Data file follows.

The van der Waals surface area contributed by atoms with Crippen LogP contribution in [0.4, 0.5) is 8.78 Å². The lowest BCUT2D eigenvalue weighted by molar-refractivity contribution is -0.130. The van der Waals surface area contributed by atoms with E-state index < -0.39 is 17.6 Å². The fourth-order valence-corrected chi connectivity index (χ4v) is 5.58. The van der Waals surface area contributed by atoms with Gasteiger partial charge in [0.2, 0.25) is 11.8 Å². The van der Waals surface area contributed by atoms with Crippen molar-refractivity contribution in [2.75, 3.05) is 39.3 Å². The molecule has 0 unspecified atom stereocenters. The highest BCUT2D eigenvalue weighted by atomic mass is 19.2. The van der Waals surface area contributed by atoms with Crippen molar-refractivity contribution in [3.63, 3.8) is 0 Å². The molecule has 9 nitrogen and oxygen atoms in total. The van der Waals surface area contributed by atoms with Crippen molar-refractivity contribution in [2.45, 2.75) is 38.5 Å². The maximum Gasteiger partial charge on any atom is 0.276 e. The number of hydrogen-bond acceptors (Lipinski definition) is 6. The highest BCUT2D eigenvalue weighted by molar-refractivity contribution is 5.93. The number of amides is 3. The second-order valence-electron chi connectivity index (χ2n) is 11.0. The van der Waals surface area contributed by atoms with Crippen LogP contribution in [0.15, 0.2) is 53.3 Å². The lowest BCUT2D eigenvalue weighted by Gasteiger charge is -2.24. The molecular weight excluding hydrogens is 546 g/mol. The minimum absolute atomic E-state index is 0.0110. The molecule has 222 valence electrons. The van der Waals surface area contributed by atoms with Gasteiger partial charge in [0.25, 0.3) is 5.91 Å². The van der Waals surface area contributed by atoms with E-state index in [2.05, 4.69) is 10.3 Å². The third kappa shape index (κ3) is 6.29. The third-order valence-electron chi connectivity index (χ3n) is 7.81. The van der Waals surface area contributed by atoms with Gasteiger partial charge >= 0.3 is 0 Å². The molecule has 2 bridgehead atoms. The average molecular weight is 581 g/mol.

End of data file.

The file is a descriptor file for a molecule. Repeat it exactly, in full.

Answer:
The van der Waals surface area contributed by atoms with Crippen LogP contribution in [0.4, 0.5) is 8.78 Å². The lowest BCUT2D eigenvalue weighted by molar-refractivity contribution is -0.130. The van der Waals surface area contributed by atoms with E-state index < -0.39 is 17.6 Å². The fourth-order valence-corrected chi connectivity index (χ4v) is 5.58. The van der Waals surface area contributed by atoms with Gasteiger partial charge in [0.2, 0.25) is 11.8 Å². The van der Waals surface area contributed by atoms with Crippen molar-refractivity contribution in [2.75, 3.05) is 39.3 Å². The molecule has 0 unspecified atom stereocenters. The highest BCUT2D eigenvalue weighted by atomic mass is 19.2. The van der Waals surface area contributed by atoms with Crippen molar-refractivity contribution in [3.63, 3.8) is 0 Å². The molecule has 9 nitrogen and oxygen atoms in total. The van der Waals surface area contributed by atoms with Crippen molar-refractivity contribution in [2.45, 2.75) is 38.5 Å². The maximum Gasteiger partial charge on any atom is 0.276 e. The number of hydrogen-bond acceptors (Lipinski definition) is 6. The highest BCUT2D eigenvalue weighted by molar-refractivity contribution is 5.93. The number of amides is 3. The second-order valence-electron chi connectivity index (χ2n) is 11.0. The van der Waals surface area contributed by atoms with Crippen LogP contribution in [0.15, 0.2) is 53.3 Å². The lowest BCUT2D eigenvalue weighted by Gasteiger charge is -2.24. The molecular weight excluding hydrogens is 546 g/mol. The minimum absolute atomic E-state index is 0.0110. The molecule has 222 valence electrons. The van der Waals surface area contributed by atoms with Gasteiger partial charge in [0.25, 0.3) is 5.91 Å². The van der Waals surface area contributed by atoms with E-state index in [2.05, 4.69) is 10.3 Å². The third kappa shape index (κ3) is 6.29. The third-order valence-electron chi connectivity index (χ3n) is 7.81. The van der Waals surface area contributed by atoms with Gasteiger partial charge >= 0.3 is 0 Å². The molecule has 2 bridgehead atoms. The average molecular weight is 581 g/mol.